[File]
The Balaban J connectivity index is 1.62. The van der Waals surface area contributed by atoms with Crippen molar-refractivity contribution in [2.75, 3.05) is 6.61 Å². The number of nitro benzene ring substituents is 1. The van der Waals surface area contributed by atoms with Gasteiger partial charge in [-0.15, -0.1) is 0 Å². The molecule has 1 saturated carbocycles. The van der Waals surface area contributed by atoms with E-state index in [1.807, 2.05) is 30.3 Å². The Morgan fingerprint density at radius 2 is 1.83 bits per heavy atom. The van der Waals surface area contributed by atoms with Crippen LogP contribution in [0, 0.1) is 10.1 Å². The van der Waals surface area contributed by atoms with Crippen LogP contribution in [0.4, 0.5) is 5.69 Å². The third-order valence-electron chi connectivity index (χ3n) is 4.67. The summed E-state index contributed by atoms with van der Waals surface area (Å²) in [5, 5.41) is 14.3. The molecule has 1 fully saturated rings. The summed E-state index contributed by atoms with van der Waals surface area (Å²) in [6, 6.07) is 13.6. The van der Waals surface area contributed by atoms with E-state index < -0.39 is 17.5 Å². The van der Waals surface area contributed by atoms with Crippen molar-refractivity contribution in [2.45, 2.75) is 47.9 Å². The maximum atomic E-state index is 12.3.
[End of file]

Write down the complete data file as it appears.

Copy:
The Balaban J connectivity index is 1.62. The van der Waals surface area contributed by atoms with Crippen molar-refractivity contribution in [2.75, 3.05) is 6.61 Å². The number of nitro benzene ring substituents is 1. The van der Waals surface area contributed by atoms with Gasteiger partial charge in [-0.15, -0.1) is 0 Å². The molecule has 1 saturated carbocycles. The van der Waals surface area contributed by atoms with E-state index in [1.807, 2.05) is 30.3 Å². The Morgan fingerprint density at radius 2 is 1.83 bits per heavy atom. The van der Waals surface area contributed by atoms with Crippen LogP contribution in [0, 0.1) is 10.1 Å². The van der Waals surface area contributed by atoms with Crippen LogP contribution in [0.4, 0.5) is 5.69 Å². The third-order valence-electron chi connectivity index (χ3n) is 4.67. The summed E-state index contributed by atoms with van der Waals surface area (Å²) in [5, 5.41) is 14.3. The molecule has 1 fully saturated rings. The summed E-state index contributed by atoms with van der Waals surface area (Å²) in [6, 6.07) is 13.6. The van der Waals surface area contributed by atoms with E-state index < -0.39 is 17.5 Å². The van der Waals surface area contributed by atoms with Crippen molar-refractivity contribution in [2.45, 2.75) is 47.9 Å². The maximum atomic E-state index is 12.3.